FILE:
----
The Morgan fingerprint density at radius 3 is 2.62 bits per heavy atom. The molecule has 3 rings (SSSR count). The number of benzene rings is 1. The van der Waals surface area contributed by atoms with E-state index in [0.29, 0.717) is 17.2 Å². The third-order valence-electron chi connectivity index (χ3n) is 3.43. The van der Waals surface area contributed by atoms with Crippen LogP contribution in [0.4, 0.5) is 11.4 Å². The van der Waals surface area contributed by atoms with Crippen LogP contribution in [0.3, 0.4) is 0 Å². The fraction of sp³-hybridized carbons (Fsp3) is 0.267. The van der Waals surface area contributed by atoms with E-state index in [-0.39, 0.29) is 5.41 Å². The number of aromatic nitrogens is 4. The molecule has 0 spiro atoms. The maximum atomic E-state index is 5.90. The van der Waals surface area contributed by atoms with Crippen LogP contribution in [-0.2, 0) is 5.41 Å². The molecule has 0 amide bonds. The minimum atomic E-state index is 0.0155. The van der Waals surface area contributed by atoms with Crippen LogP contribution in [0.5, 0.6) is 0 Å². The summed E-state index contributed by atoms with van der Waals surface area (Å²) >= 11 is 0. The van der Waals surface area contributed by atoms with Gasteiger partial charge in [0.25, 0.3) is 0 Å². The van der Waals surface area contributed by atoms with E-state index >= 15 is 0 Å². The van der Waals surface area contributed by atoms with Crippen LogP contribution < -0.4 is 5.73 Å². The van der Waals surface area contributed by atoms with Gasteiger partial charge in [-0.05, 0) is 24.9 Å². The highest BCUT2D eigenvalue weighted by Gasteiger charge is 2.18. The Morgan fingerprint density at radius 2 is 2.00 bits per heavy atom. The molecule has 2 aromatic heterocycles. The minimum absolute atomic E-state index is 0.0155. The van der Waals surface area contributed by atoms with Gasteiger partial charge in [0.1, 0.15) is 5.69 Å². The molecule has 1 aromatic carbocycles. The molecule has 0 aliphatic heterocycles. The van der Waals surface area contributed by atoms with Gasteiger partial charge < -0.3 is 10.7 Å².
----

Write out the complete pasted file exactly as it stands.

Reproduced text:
The Morgan fingerprint density at radius 3 is 2.62 bits per heavy atom. The molecule has 3 rings (SSSR count). The number of benzene rings is 1. The van der Waals surface area contributed by atoms with E-state index in [0.29, 0.717) is 17.2 Å². The third-order valence-electron chi connectivity index (χ3n) is 3.43. The van der Waals surface area contributed by atoms with Crippen LogP contribution in [0.4, 0.5) is 11.4 Å². The van der Waals surface area contributed by atoms with Crippen LogP contribution in [0.3, 0.4) is 0 Å². The fraction of sp³-hybridized carbons (Fsp3) is 0.267. The van der Waals surface area contributed by atoms with E-state index in [-0.39, 0.29) is 5.41 Å². The number of aromatic nitrogens is 4. The molecule has 0 spiro atoms. The maximum atomic E-state index is 5.90. The van der Waals surface area contributed by atoms with Crippen LogP contribution in [-0.2, 0) is 5.41 Å². The molecule has 0 amide bonds. The minimum atomic E-state index is 0.0155. The van der Waals surface area contributed by atoms with Crippen LogP contribution in [0.5, 0.6) is 0 Å². The summed E-state index contributed by atoms with van der Waals surface area (Å²) >= 11 is 0. The van der Waals surface area contributed by atoms with Gasteiger partial charge in [0.25, 0.3) is 0 Å². The van der Waals surface area contributed by atoms with E-state index >= 15 is 0 Å². The van der Waals surface area contributed by atoms with Crippen LogP contribution < -0.4 is 5.73 Å². The van der Waals surface area contributed by atoms with Gasteiger partial charge in [-0.05, 0) is 24.9 Å². The highest BCUT2D eigenvalue weighted by Gasteiger charge is 2.18. The Morgan fingerprint density at radius 2 is 2.00 bits per heavy atom. The molecule has 2 aromatic heterocycles. The minimum absolute atomic E-state index is 0.0155. The van der Waals surface area contributed by atoms with Gasteiger partial charge in [0.1, 0.15) is 5.69 Å². The molecule has 1 aromatic carbocycles. The molecule has 0 aliphatic heterocycles. The van der Waals surface area contributed by atoms with Gasteiger partial charge < -0.3 is 10.7 Å².